Theater chain AMC is telling its best customers that they "ought to be in pictures," offering
them a chance to buy shares of the company at a preferred price before it goes public later this month.
Members of AMC's paid affinity program, called Stubs, will be able to buy shares the day before the IPO without having to pay fees. Customers will be able to purchase between $100 and $2,500 of stock at a special website. Members of the affinity program, which costs $12 a year, will also get a $10 credit for each $100 they spend on stock.
The move is an interesting twist on an old IPO theme -- using customer buzz to hype the value of the stock. Only in this case, AMC hypes the stock to emphasize the value of being a customer.
Twitter (TWTR) got a lot of buzz when it went public. Although the stock dipped on its debut, falling to a low of $38.80 in late November before rebounding, the stock has since done remarkably well, given the red flags about its performance.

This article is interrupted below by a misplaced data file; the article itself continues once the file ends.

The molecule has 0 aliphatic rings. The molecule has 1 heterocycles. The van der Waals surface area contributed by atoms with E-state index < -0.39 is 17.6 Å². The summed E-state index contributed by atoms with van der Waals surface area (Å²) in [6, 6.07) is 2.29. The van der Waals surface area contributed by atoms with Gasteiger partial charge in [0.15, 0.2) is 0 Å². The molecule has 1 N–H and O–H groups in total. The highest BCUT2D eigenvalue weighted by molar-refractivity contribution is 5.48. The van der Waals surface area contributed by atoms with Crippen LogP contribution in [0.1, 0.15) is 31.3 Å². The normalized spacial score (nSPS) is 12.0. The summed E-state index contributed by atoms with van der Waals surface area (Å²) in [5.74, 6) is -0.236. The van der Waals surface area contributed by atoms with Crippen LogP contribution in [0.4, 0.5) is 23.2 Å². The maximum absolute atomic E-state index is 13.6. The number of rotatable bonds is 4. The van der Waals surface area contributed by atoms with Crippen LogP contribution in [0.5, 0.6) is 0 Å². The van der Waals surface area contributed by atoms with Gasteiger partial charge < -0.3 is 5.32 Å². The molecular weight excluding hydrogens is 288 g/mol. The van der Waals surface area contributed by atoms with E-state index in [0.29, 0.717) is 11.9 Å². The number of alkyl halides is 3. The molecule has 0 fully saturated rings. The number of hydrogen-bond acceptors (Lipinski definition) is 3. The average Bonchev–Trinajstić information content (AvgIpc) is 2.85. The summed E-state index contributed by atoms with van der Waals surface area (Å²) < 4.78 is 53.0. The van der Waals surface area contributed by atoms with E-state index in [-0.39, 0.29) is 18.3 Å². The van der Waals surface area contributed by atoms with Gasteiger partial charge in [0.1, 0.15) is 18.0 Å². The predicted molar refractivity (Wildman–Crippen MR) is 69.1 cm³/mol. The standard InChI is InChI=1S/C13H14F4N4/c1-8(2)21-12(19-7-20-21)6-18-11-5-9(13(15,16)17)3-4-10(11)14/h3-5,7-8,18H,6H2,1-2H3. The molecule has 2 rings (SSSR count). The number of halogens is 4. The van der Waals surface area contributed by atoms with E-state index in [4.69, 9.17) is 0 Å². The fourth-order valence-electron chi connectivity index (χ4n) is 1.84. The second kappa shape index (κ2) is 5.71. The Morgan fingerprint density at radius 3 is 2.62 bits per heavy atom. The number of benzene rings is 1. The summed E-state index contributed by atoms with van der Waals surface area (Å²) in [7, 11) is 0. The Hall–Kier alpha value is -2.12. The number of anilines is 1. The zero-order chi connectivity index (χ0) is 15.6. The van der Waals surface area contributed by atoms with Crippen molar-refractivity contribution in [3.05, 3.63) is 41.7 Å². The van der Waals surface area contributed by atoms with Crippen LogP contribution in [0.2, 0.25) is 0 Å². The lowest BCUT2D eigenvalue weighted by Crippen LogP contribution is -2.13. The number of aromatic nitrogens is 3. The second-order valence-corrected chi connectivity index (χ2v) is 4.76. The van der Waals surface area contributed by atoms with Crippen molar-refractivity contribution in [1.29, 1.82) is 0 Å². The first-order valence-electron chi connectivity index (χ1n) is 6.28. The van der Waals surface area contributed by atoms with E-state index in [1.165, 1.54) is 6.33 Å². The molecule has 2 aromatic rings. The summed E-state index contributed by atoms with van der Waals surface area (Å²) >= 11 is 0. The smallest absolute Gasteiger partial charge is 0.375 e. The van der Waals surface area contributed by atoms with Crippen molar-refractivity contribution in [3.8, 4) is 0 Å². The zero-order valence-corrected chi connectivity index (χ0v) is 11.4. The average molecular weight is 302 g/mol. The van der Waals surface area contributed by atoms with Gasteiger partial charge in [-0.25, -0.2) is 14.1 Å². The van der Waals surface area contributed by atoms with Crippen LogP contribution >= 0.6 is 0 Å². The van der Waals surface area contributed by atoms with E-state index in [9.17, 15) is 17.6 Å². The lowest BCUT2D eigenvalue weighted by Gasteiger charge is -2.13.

From a company perspective, the strategy makes sense. After all, the more highly regarded a company is by its customers, the better its business is likely to be and the brighter its prospects. A strong outlook translates into potential value for investors.
An IPO is mostly for insiders and bankers. Individual investors are almost always the outsiders that buy shares after the institutional investors get their orders at the IPO price. If there is an immediate jump in share prices, called the "pop," the individuals pay the premium price, becoming the source of profit for the institutions and insiders selling the shares they have from the IPO process.Sometimes there is a different approach, like when Google (GOOG) bypassed the usual bank-controlled process and auctioned off shares. Although AMC, which was purchased by Chinese conglomerate Wanda Group in 2012, will have a regular IPO, the difference here is that it is offering shares at the pre-IPO price -- currently estimated at between $18 and $20 -- to top customers that pay an annual fee for preferred treatment. It seems on the surface like an attempt to solidify relations with those customers, because they might be more likely to patronize "their" theaters.